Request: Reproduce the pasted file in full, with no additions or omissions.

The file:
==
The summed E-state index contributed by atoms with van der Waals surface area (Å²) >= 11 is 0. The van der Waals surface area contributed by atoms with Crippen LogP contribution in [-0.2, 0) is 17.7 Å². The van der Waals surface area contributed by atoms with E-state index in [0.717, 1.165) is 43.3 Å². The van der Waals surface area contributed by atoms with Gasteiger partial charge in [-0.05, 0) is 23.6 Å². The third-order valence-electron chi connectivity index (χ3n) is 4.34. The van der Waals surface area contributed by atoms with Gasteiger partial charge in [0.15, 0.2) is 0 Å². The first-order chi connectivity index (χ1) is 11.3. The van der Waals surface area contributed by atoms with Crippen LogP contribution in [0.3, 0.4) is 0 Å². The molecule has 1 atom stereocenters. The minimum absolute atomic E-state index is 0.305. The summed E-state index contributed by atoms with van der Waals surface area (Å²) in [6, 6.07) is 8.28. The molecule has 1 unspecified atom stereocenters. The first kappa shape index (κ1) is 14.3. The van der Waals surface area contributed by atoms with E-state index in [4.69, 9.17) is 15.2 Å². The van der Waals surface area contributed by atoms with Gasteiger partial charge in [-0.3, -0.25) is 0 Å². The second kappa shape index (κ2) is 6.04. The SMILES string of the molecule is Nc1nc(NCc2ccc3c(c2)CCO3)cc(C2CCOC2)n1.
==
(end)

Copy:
The summed E-state index contributed by atoms with van der Waals surface area (Å²) >= 11 is 0. The van der Waals surface area contributed by atoms with Crippen LogP contribution in [-0.2, 0) is 17.7 Å². The van der Waals surface area contributed by atoms with E-state index in [0.717, 1.165) is 43.3 Å². The van der Waals surface area contributed by atoms with Gasteiger partial charge in [-0.05, 0) is 23.6 Å². The third-order valence-electron chi connectivity index (χ3n) is 4.34. The van der Waals surface area contributed by atoms with Gasteiger partial charge in [0.15, 0.2) is 0 Å². The first-order chi connectivity index (χ1) is 11.3. The van der Waals surface area contributed by atoms with Crippen LogP contribution in [0.3, 0.4) is 0 Å². The molecule has 1 atom stereocenters. The minimum absolute atomic E-state index is 0.305. The summed E-state index contributed by atoms with van der Waals surface area (Å²) in [6, 6.07) is 8.28. The molecule has 1 unspecified atom stereocenters. The first kappa shape index (κ1) is 14.3. The van der Waals surface area contributed by atoms with E-state index in [4.69, 9.17) is 15.2 Å². The van der Waals surface area contributed by atoms with Gasteiger partial charge in [-0.3, -0.25) is 0 Å². The second kappa shape index (κ2) is 6.04. The SMILES string of the molecule is Nc1nc(NCc2ccc3c(c2)CCO3)cc(C2CCOC2)n1.